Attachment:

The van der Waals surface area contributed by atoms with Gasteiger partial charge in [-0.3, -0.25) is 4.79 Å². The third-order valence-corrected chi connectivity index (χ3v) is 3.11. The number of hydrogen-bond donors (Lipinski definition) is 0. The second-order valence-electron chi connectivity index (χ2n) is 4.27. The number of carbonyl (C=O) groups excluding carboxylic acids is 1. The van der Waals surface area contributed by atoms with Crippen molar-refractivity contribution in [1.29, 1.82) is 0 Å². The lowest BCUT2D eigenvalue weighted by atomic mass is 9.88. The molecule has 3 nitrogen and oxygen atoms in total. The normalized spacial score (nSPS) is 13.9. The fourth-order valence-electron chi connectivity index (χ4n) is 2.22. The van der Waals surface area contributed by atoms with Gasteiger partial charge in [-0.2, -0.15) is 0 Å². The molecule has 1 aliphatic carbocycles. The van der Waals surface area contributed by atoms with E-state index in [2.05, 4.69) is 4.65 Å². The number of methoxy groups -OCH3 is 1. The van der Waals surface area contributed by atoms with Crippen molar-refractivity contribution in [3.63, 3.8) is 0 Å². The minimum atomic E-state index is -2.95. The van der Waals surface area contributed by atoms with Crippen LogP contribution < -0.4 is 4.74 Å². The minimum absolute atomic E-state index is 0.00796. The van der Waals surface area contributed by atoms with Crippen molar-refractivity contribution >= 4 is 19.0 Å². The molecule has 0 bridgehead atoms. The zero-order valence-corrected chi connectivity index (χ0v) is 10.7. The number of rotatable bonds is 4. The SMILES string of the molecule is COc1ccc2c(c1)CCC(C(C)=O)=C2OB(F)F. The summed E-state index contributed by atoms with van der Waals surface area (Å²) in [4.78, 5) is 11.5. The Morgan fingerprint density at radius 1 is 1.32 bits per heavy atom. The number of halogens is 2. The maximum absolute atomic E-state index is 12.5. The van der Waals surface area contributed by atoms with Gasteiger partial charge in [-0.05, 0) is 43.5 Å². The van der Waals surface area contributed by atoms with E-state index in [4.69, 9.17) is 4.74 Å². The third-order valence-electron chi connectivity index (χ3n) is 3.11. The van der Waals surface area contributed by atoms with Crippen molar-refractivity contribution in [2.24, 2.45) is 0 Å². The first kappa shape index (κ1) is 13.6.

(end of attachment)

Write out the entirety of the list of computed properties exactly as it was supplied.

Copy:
The van der Waals surface area contributed by atoms with Gasteiger partial charge in [-0.3, -0.25) is 4.79 Å². The third-order valence-corrected chi connectivity index (χ3v) is 3.11. The number of hydrogen-bond donors (Lipinski definition) is 0. The second-order valence-electron chi connectivity index (χ2n) is 4.27. The number of carbonyl (C=O) groups excluding carboxylic acids is 1. The van der Waals surface area contributed by atoms with Crippen molar-refractivity contribution in [1.29, 1.82) is 0 Å². The lowest BCUT2D eigenvalue weighted by atomic mass is 9.88. The molecule has 3 nitrogen and oxygen atoms in total. The normalized spacial score (nSPS) is 13.9. The fourth-order valence-electron chi connectivity index (χ4n) is 2.22. The van der Waals surface area contributed by atoms with Gasteiger partial charge in [-0.2, -0.15) is 0 Å². The molecule has 1 aliphatic carbocycles. The van der Waals surface area contributed by atoms with E-state index in [2.05, 4.69) is 4.65 Å². The number of methoxy groups -OCH3 is 1. The van der Waals surface area contributed by atoms with Crippen molar-refractivity contribution in [3.63, 3.8) is 0 Å². The minimum atomic E-state index is -2.95. The van der Waals surface area contributed by atoms with Crippen LogP contribution < -0.4 is 4.74 Å². The minimum absolute atomic E-state index is 0.00796. The van der Waals surface area contributed by atoms with Crippen molar-refractivity contribution >= 4 is 19.0 Å². The molecule has 0 bridgehead atoms. The zero-order valence-corrected chi connectivity index (χ0v) is 10.7. The number of rotatable bonds is 4. The SMILES string of the molecule is COc1ccc2c(c1)CCC(C(C)=O)=C2OB(F)F. The summed E-state index contributed by atoms with van der Waals surface area (Å²) in [4.78, 5) is 11.5. The Morgan fingerprint density at radius 1 is 1.32 bits per heavy atom. The number of halogens is 2. The maximum absolute atomic E-state index is 12.5. The van der Waals surface area contributed by atoms with Gasteiger partial charge in [-0.05, 0) is 43.5 Å². The van der Waals surface area contributed by atoms with E-state index in [4.69, 9.17) is 4.74 Å². The third-order valence-electron chi connectivity index (χ3n) is 3.11. The van der Waals surface area contributed by atoms with Crippen molar-refractivity contribution in [2.24, 2.45) is 0 Å². The first kappa shape index (κ1) is 13.6.